Pits Against Nature
Fire pits allow entertaining outdoors no matter the weather.
PHOTOGRAPHY: Paulette Phlipot
(page 3 of 3)
Some come with griddles that cover all or part of the fire pit for cooking pancakes, French toast and eggs.
Others have kettle hooks suitable for hanging pots of chili or stew, hot cider or cocoa. Still others have barbecue grills that can be removed when the cooking’s done to allow diners the after-dinner ambience of a fire.
“What’s happening is that people want to use the outdoors as another kitchen, essentially turning the outdoors into a whole new room during summer,” says Kathy Roth, co-owner of Warming Trend of Idaho.
The California Fire Pit, which makes lockdown fire pits for all of Idaho’s Forest Service campsites, makes a 30-inch-diameter Super Grill, which allows the grill to be raised and lowered throughout the barbecuing process.
The grill is particularly popular among Californians and Texans who barbecue big slabs of ribs and other big hunks of meat, says Pittman.
The California Fire Pit also offers a welded foot-rail so people can put their feet up by the fire without burning their tennis shoes.
“We were one of the first in the business—we’ve been making ours since 1969. But the popularity of fire pits really took off about 10 years ago,” Pittman says. “Last time I counted, there were more than 580 manufacturers.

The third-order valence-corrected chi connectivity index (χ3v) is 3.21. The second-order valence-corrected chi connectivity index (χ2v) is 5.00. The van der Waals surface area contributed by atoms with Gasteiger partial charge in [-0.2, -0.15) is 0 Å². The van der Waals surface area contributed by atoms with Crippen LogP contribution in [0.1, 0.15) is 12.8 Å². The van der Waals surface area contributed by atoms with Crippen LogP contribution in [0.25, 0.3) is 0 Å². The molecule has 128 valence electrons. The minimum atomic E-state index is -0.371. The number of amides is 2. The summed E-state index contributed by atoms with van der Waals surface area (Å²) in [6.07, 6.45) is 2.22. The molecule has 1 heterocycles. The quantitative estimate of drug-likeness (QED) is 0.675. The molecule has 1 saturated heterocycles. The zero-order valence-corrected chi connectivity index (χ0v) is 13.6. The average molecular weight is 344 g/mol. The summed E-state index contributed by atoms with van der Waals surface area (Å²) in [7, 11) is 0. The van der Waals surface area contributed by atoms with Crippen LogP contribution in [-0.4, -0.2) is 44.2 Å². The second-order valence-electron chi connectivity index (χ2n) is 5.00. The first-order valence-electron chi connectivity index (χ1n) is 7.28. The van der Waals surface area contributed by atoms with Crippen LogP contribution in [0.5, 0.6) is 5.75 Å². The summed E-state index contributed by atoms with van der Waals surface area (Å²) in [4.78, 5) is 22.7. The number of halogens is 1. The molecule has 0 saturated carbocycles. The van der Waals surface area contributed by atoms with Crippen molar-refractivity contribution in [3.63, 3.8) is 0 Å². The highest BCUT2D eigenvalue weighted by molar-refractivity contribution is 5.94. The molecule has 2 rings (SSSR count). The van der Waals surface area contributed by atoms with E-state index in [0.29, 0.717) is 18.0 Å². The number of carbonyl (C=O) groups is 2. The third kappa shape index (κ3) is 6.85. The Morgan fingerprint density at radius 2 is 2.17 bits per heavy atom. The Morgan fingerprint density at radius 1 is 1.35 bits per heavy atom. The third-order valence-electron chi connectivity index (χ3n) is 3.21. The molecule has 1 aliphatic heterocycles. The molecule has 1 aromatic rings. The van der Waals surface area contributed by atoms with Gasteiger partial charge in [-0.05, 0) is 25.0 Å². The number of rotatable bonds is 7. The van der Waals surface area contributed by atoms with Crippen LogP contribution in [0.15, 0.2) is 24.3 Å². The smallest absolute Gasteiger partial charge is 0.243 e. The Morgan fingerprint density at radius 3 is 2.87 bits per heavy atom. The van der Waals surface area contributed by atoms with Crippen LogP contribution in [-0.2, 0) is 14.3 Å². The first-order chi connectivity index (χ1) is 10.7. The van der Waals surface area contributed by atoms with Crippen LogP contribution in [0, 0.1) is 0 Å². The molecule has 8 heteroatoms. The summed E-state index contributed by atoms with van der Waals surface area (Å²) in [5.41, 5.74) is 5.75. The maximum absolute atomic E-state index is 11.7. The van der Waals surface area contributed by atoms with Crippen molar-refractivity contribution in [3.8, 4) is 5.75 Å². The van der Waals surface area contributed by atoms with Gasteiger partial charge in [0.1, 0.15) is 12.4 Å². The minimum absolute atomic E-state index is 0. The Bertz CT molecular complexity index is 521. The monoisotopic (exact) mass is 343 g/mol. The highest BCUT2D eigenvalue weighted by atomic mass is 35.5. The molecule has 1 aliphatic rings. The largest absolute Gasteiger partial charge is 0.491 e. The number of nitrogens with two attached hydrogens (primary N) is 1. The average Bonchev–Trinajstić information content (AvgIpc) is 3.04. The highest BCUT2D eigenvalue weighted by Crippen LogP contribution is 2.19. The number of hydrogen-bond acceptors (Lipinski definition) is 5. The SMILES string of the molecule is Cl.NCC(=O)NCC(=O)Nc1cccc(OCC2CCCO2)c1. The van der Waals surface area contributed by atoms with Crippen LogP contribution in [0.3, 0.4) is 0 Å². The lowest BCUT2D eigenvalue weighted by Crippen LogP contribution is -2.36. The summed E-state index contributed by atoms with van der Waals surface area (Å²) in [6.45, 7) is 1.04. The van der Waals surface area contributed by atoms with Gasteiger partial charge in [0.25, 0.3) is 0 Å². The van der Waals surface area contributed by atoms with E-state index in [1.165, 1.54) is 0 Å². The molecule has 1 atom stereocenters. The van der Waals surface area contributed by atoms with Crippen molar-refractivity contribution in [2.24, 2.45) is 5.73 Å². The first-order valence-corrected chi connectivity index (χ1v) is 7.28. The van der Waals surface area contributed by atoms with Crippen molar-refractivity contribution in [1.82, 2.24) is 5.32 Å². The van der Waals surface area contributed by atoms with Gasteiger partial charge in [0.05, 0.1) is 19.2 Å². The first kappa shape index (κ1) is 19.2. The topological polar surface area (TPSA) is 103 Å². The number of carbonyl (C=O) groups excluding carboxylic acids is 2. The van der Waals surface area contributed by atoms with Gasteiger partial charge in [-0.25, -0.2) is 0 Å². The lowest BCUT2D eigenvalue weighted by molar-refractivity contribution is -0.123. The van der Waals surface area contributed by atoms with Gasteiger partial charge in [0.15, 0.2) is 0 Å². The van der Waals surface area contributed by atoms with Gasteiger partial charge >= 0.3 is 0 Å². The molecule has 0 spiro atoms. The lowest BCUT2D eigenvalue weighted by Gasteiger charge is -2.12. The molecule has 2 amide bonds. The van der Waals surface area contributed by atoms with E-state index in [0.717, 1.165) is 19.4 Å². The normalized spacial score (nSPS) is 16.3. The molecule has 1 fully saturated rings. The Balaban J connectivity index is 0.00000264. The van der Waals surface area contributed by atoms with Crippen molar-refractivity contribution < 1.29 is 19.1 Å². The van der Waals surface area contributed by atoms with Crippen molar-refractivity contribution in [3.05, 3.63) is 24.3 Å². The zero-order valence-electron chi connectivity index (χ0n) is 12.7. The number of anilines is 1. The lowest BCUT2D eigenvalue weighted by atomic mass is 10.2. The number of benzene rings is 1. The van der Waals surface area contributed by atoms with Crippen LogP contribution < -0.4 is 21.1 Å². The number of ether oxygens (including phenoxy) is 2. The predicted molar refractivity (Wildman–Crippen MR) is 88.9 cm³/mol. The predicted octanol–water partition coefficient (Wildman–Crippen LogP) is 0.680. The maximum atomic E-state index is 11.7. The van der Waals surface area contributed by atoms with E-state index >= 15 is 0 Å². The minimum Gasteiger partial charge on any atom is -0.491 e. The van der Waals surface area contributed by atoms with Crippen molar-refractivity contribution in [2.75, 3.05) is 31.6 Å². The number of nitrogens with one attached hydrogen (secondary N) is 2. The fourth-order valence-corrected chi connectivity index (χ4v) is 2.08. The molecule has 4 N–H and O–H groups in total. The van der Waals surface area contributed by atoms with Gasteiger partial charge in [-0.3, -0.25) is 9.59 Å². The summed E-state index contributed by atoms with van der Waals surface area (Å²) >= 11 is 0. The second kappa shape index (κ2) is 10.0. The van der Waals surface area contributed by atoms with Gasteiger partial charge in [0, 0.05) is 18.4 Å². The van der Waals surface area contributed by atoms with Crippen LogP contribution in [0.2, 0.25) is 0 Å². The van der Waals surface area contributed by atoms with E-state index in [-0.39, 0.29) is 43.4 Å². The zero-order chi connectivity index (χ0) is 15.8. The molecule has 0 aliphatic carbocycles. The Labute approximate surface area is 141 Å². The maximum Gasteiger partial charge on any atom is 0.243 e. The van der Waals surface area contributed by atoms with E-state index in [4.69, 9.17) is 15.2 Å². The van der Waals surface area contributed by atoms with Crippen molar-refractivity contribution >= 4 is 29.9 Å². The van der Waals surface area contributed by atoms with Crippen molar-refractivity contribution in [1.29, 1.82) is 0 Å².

“A lot of people don’t have time to go camping. But they build a fire in their fire pit—or simply turn the fire on—and it brings their family outside, away from the TV, giving them some quality time together.”
Check with your local fire department before installing or buying a fire pit.
Sun Valley, for instance, does not allow fire pits dug in the ground—it doesn’t allow open burning for fear of sparks getting into the shrubs.
The city allows outdoor fireplaces in some cases, but these must be approved by the city’s Planning and Zoning Commission. Portable fire pits are allowed only if they use natural gas logs.
Hailey requires a 25-foot clearance from the property line, buildings and combustible materials, including shrubs. Portable fire pits should have a 3-inch clearance off the ground and a screen over the top to keep embers from igniting something.
Those in a pit need to be lined with rocks. Ketchum requires fire pits to be 3 feet in diameter or less. The fire department requires a clear space around the fire pit of at least 10 feet. No burning trash or grass in a fire pit, either—the smoke coming off the trash smells bad. And burnt paper can float away, starting a spot fire.
It’s also a good idea to tell your neighbors you’re installing a fire pit to avoid a rash of calls to the fire department when you start it up, Ketchum Fire Capt. Acona says. And it’s best to avoid using the fire pit starting about the second week of August as flammable materials begin to dry out.
“Neighbors tend to panic once it gets dry outside,” he says.
Of course, some people never actually use their fire pit for an actual fire, says Pittman. “They just like the look of it sitting in their backyard.”
Karen Bossick was introduced to the value of a good portable fire pit when someone brought one to her neighbor’s carnitas party. It quickly became the most popular item at the party next to the margaritas.